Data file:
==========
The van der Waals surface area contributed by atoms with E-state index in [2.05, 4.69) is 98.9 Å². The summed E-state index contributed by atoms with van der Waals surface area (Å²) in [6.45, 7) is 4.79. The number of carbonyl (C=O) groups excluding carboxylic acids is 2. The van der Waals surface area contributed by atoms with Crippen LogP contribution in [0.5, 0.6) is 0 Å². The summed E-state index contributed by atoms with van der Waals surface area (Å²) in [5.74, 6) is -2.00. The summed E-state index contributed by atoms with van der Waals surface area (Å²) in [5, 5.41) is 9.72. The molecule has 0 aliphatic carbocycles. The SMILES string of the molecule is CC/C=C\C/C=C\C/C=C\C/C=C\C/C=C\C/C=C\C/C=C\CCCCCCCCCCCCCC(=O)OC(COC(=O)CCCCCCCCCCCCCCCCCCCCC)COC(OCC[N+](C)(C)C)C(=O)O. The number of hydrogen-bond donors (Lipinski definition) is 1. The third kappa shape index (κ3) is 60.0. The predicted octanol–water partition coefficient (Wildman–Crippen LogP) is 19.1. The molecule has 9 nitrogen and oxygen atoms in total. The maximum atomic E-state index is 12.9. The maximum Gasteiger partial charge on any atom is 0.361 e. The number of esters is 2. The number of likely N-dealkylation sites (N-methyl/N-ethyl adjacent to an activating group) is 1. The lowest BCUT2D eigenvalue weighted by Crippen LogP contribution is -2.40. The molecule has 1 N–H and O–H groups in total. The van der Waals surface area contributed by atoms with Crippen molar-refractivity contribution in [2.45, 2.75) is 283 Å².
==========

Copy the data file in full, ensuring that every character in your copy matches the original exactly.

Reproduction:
The van der Waals surface area contributed by atoms with E-state index in [2.05, 4.69) is 98.9 Å². The summed E-state index contributed by atoms with van der Waals surface area (Å²) in [6.45, 7) is 4.79. The number of carbonyl (C=O) groups excluding carboxylic acids is 2. The van der Waals surface area contributed by atoms with Crippen LogP contribution in [0.5, 0.6) is 0 Å². The summed E-state index contributed by atoms with van der Waals surface area (Å²) in [5.74, 6) is -2.00. The summed E-state index contributed by atoms with van der Waals surface area (Å²) in [5, 5.41) is 9.72. The molecule has 0 aliphatic carbocycles. The SMILES string of the molecule is CC/C=C\C/C=C\C/C=C\C/C=C\C/C=C\C/C=C\C/C=C\CCCCCCCCCCCCCC(=O)OC(COC(=O)CCCCCCCCCCCCCCCCCCCCC)COC(OCC[N+](C)(C)C)C(=O)O. The number of hydrogen-bond donors (Lipinski definition) is 1. The third kappa shape index (κ3) is 60.0. The predicted octanol–water partition coefficient (Wildman–Crippen LogP) is 19.1. The molecule has 9 nitrogen and oxygen atoms in total. The maximum atomic E-state index is 12.9. The maximum Gasteiger partial charge on any atom is 0.361 e. The number of esters is 2. The number of likely N-dealkylation sites (N-methyl/N-ethyl adjacent to an activating group) is 1. The lowest BCUT2D eigenvalue weighted by Crippen LogP contribution is -2.40. The molecule has 1 N–H and O–H groups in total. The van der Waals surface area contributed by atoms with Crippen molar-refractivity contribution in [2.45, 2.75) is 283 Å².